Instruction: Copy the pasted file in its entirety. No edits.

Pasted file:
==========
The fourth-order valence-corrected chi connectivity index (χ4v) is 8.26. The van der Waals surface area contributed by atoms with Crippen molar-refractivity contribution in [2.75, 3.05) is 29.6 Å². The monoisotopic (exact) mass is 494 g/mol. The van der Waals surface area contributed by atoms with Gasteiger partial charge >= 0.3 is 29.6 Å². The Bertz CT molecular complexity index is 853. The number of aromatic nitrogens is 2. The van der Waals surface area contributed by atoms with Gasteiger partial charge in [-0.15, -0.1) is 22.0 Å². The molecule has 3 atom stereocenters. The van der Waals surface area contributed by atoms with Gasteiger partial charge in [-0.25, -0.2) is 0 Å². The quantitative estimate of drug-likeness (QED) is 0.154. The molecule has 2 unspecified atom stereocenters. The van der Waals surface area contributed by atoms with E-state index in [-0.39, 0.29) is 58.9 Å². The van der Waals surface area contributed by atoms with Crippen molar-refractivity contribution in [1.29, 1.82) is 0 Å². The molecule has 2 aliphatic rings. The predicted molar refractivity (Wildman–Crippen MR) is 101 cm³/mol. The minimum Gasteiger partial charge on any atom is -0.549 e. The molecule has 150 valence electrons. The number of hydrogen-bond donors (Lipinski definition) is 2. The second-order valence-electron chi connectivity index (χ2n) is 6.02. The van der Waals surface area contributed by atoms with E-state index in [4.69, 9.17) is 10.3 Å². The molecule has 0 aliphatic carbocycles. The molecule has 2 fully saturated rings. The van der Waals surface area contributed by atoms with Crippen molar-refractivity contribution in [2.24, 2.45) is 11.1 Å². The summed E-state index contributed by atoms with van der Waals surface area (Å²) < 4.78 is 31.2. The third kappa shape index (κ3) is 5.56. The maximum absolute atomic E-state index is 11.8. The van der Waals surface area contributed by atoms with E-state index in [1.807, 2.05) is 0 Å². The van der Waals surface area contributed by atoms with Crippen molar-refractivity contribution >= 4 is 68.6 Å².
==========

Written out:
The fourth-order valence-corrected chi connectivity index (χ4v) is 8.26. The van der Waals surface area contributed by atoms with Crippen molar-refractivity contribution in [2.75, 3.05) is 29.6 Å². The monoisotopic (exact) mass is 494 g/mol. The van der Waals surface area contributed by atoms with Gasteiger partial charge >= 0.3 is 29.6 Å². The Bertz CT molecular complexity index is 853. The number of aromatic nitrogens is 2. The van der Waals surface area contributed by atoms with Gasteiger partial charge in [-0.15, -0.1) is 22.0 Å². The molecule has 3 atom stereocenters. The van der Waals surface area contributed by atoms with Gasteiger partial charge in [-0.25, -0.2) is 0 Å². The quantitative estimate of drug-likeness (QED) is 0.154. The molecule has 2 unspecified atom stereocenters. The van der Waals surface area contributed by atoms with E-state index in [-0.39, 0.29) is 58.9 Å². The van der Waals surface area contributed by atoms with Crippen molar-refractivity contribution in [1.29, 1.82) is 0 Å². The molecule has 2 aliphatic rings. The predicted molar refractivity (Wildman–Crippen MR) is 101 cm³/mol. The minimum Gasteiger partial charge on any atom is -0.549 e. The molecule has 150 valence electrons. The number of hydrogen-bond donors (Lipinski definition) is 2. The second-order valence-electron chi connectivity index (χ2n) is 6.02. The van der Waals surface area contributed by atoms with E-state index in [4.69, 9.17) is 10.3 Å². The molecule has 0 aliphatic carbocycles. The molecule has 2 fully saturated rings. The van der Waals surface area contributed by atoms with Crippen molar-refractivity contribution in [2.24, 2.45) is 11.1 Å². The summed E-state index contributed by atoms with van der Waals surface area (Å²) < 4.78 is 31.2. The third kappa shape index (κ3) is 5.56. The maximum absolute atomic E-state index is 11.8. The van der Waals surface area contributed by atoms with E-state index in [1.807, 2.05) is 0 Å². The van der Waals surface area contributed by atoms with Crippen molar-refractivity contribution >= 4 is 68.6 Å².